Can't connect right now! retry

add The News to homescreen

tap to bring up your browser menu and select 'Add to homescreen' to pin the The News web app

Got it!

add The News to homescreen

tap to bring up your browser menu and select 'Add to homescreen' to pin the The News web app

Got it!
September 20, 2019

Fear of persecution failing bureaucracy

Top Story

September 20, 2019

ISLAMABAD: The officer categorically refused. He was asked to let use his office address for the submission of Expression of Interest (EOI) proposals. They were being invited to outsource Rs5 billion microcredit scheme that Prime Minister Imran Khan intends to launch.

Initially, the Ministry of Finance was asked to carry out the selection process for a service provider capable enough to disburse these interest-free loans to the poor. It refused. Then Benazir Income Support Programme was asked. Itrefused too. The Ministry of Housing was third in the row. It agreed to do the needful, according to an insider of the present government.

The EOI proposals were to be invited at the first step to see which potential service provider will be the best to perform this task. An address was required to mention in the advertisement for delivering the applications from interested entities. The office of a BS-20 officer of the Ministry of Housing was chosen for the purpose.

As he was intimated about the decision, he refused to accept. Secretary Housing summoned him to convey the displeasure. The disobeying officer was also told that such acts could jeopardize his future promotion prospects as well. An officer unwilling to obey a minor task is useless and burden on the public exchequer, he was told.

“Shoot me in the head instead of threatening about promotion. Throw me out of the window. Do whatever you want to but I will not allow anybody using the address of my office for receiving applications,” the officer responded leaving his boss bewildered. “Tell me the reason of your refusal,” the secretary nevertheless insisted. “Sir, this relates to a project of Rs5 billion. Don’t put me in trouble,” the officer responded.

As the exchange of arguments continued, the secretary asked how come he would be in trouble for having no role in the project. The officer responded, “If any investigation is started in future about this Rs5 billion project, I will be unnecessarily implicated on the grounds that my office address was used for dropping the EOI proposals,” he replied.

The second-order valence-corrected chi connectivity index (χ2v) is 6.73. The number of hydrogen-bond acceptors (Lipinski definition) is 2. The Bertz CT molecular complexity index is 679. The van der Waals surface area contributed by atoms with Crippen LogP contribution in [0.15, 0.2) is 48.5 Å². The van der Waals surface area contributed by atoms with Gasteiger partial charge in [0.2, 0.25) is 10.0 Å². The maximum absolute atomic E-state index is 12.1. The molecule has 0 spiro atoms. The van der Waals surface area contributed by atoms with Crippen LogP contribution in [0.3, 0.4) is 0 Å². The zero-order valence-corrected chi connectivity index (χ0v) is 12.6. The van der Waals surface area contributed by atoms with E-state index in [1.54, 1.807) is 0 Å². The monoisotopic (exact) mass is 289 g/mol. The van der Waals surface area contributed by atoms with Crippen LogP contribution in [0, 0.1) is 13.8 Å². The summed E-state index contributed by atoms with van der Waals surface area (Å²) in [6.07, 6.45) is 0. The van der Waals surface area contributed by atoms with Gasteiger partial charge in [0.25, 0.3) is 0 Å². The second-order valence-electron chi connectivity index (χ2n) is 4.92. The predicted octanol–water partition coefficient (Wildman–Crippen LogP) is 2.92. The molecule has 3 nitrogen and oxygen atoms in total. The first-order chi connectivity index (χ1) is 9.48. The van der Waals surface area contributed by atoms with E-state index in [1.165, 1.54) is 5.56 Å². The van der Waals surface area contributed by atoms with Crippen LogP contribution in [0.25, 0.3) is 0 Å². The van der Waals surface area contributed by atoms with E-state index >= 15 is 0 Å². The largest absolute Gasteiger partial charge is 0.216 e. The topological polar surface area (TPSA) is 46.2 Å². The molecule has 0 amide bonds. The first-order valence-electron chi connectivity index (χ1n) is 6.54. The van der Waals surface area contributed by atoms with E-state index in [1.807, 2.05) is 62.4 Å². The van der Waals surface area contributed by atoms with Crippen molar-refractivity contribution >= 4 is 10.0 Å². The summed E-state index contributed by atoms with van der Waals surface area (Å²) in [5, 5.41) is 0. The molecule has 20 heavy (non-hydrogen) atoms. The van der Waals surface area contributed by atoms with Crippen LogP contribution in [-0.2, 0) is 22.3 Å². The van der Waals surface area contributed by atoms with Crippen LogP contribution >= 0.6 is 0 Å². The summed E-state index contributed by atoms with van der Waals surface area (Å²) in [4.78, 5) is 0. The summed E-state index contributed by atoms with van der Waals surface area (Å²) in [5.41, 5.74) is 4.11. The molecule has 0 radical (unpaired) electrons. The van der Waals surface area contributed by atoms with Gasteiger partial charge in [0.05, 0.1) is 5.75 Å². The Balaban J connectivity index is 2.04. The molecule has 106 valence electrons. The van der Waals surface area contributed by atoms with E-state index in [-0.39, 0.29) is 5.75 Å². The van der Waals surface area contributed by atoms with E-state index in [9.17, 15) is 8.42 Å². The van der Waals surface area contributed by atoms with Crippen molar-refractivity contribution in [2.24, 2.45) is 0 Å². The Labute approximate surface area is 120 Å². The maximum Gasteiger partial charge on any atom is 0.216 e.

The fear lurking in the officer’s mind was not groundless. It was based on the treatment given to bureaucrats, who were involved in mega projects initiated by PML-N government. Right from Fawad Hassan Fawad down to Ahad Cheema and bureaucrats assigned housing projects and clean drinking water schemes are either behind the bars or facing inquiries. In cases, NAB has failed to find any fault on their part in the projects, nevertheless, their imprisonment lingers on after the fabrication of others charges against them.

Learning lesson from the fate of such bureaucrats, the officers heading mega projects of the present government are being advised by their well-wishers to have themselves transferred to relatively low-key positions. “Whether it is my wife, brother, relatives and friends, all of them keep counselling me to request transfer,” said a federal secretary.

In a country like ours, nobody knows what happens and when, the secretary explained. “Today, Imran Khan is Prime Minister but we don’t know how long. Taking past practice a guide, as and when the next setup is installed it will start probing in order to sniff corruption,” he said adding that bureaucrats at key positions will be the first target.

Another senior officer echoed the same concern. Compared with Mian Nawaz Sharif, he explained, Imran Khan is more accessible to bureaucracy. He takes interests, does follow-ups but one thing he has been unable to do. Asked what? He has been unable to shed fears ingrained in the mind of bureaucracy, the officer replied. Although he admitted that PM has highlighted concerns of bureaucracy with reference to NAB and has promised to take corrective measures, nothing will change so long as this culture of fear prevails.

A federal secretary, renowned for his integrity, started writing in newspapers after retirement. His articles were full of insights offering policy prescriptions but they lacked bite. He was custodian of many secrets but was shy of revealing them. One day asked by The News as to why he doesn’t share full details, the reply was instructive: “Being in government service, we take many decisions. Nothing will happen if I remain silent. They will start digging in the past to search for something in order to implicate me when I become critical,” he said. Then he shared the story of a retired bureaucrat who is still facing NAB for a decision he took 20 years ago.

Sources close to NAB, however, rejected that the Bureau was haunting the bureaucracy, adding that a number of measures have been taken to allay concerns of Bureaucrats. They said that it has been decided that no official would be arrested at any stage unless it is proved that he has been benefitted financially. The sources said that NAB had been investigating thousands of cases but only a few cases were related to the bureaucracy.

Topstory minus plus

Opinion minus plus

Newspost minus plus

Editorial minus plus

National minus plus

World minus plus

Sports minus plus

Business minus plus

Karachi minus plus

Lahore minus plus

Islamabad minus plus

Peshawar minus plus